The continuing saga of avian influenza research
A story heard on National Public Radio summarized the current state of the controversy over some recent research into the pathogenesis of avian influenza. I’ve talked about this research earlier on this blog, and personally feel that the research was important and that there must be a conduit to communicate the results to the greater medical research community. To summarize, a group of researchers in the Netherlands and at the University of Wisconsin engineered a variant of avian influenza that is significantly more pathogenic and lethal than normal avian influenza. My argument in favor of this research was two-fold: first, a deeper understanding of the pathogenesis of influenza virus will facilitate development of treatments for existing influenza outbreaks, and second, random viral mutation in some sense will result in a naturally arising virus with increased virulence, and this research allows us to be better prepared to detect that potentially horrific event.
The latest twist in this story comes again from the National Science Advisory Board for Biosecurity, which was examining the procedures in place at the University of Wisconsin prior to the influenza research being done. All work done in laboratories in the United States which receive funding for that work in the form of research grants (from the National Institutes of Health, the National Science Foundation, the US Dept. of Agriculture, and many other funding agencies) must have prior approval for the Institutional Biosafety Committee before the grant can be submitted to the agency for funding consideration. The IBC at each research institution is composed of members of the research community at that institution along with safety officers and administrators, and their job is to examine the proposed research carefully from a safety standpoint. One aspect of this review process is the determination whether the research might fall under the category of “dual-use;” that is, a very legitimate scientific outcome is clearly visible from the work, but additionally there exists the potential for mis-use of the work to cause harm if it were to be published.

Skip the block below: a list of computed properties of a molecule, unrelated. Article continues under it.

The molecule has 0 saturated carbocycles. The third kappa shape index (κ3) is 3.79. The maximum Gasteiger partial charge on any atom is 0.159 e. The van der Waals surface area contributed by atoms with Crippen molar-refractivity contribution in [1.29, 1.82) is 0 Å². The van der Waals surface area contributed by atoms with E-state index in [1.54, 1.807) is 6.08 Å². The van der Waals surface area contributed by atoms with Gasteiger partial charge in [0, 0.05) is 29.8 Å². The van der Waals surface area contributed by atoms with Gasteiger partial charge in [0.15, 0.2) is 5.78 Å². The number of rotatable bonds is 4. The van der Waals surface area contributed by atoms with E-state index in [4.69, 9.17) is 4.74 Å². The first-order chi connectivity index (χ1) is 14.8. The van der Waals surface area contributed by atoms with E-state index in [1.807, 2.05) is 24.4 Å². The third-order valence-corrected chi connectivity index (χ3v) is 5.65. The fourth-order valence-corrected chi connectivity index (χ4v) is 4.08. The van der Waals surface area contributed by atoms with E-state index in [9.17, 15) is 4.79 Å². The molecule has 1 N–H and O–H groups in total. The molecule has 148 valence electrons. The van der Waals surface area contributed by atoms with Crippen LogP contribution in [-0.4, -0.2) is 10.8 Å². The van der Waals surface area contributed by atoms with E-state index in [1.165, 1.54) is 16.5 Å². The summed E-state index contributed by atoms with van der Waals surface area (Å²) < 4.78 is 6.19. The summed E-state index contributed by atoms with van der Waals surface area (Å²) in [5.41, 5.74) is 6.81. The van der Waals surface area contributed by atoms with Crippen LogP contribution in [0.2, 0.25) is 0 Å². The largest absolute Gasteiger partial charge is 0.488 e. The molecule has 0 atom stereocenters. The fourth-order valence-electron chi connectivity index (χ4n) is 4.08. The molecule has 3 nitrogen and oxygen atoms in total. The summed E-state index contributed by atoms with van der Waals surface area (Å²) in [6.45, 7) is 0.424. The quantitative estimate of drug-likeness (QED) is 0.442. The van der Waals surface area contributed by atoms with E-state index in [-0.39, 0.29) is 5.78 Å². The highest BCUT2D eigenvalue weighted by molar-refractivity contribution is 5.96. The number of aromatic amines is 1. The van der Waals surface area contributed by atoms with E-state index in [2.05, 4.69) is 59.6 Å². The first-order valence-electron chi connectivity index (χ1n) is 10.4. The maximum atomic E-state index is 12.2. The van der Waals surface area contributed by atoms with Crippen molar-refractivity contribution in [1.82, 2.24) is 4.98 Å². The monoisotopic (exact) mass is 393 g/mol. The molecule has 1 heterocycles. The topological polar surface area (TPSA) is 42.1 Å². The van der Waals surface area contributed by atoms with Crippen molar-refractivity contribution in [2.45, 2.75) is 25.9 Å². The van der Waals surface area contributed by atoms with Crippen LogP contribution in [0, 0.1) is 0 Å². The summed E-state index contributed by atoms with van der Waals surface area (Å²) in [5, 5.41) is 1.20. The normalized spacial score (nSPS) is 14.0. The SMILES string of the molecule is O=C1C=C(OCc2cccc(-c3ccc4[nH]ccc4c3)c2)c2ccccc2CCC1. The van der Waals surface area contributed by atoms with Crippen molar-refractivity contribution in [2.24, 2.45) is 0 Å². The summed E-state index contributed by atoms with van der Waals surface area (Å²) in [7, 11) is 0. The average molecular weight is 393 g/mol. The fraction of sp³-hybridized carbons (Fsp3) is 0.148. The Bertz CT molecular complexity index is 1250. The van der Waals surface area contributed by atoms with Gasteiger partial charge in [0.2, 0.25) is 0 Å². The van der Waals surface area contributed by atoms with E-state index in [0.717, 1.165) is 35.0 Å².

Dual-use classification was noted in the IBC approval by the University of Wisconsin for the research, when they met in 2009. The committee determined that the potential for misuse of the work existed, but that the research as it was proposed did not offer any risks to the University community were it to be done. The IBC additionally noted, and I agree, that significant benefit would exist from the work were it to be successful. Additionally, current instructions to university Institutional Biosafety Committees do not require them to make a “dual-use” determination; they are solely tasked with determining whether the research can be done safely at that institution. So in this sense, the UWisconsin IBC went above and beyond in their examination of the research.
What needs to happen at this point is the development of more complete federal guidelines for examining “dual-use” research. Misappropriation of basic and applied research can and will occur, however further understanding of the mechanisms of disease has no inherent ethical basis on its own. Clearer guidelines for describing “dual-use” research can either occur at the IBC level, as it did with the avian influenza research, or at the federal level by the grant funding agencies. Explicit statement of these risks at this point will be instructive. If we know of that a danger exists, we can be in a better position to be prepared for that danger.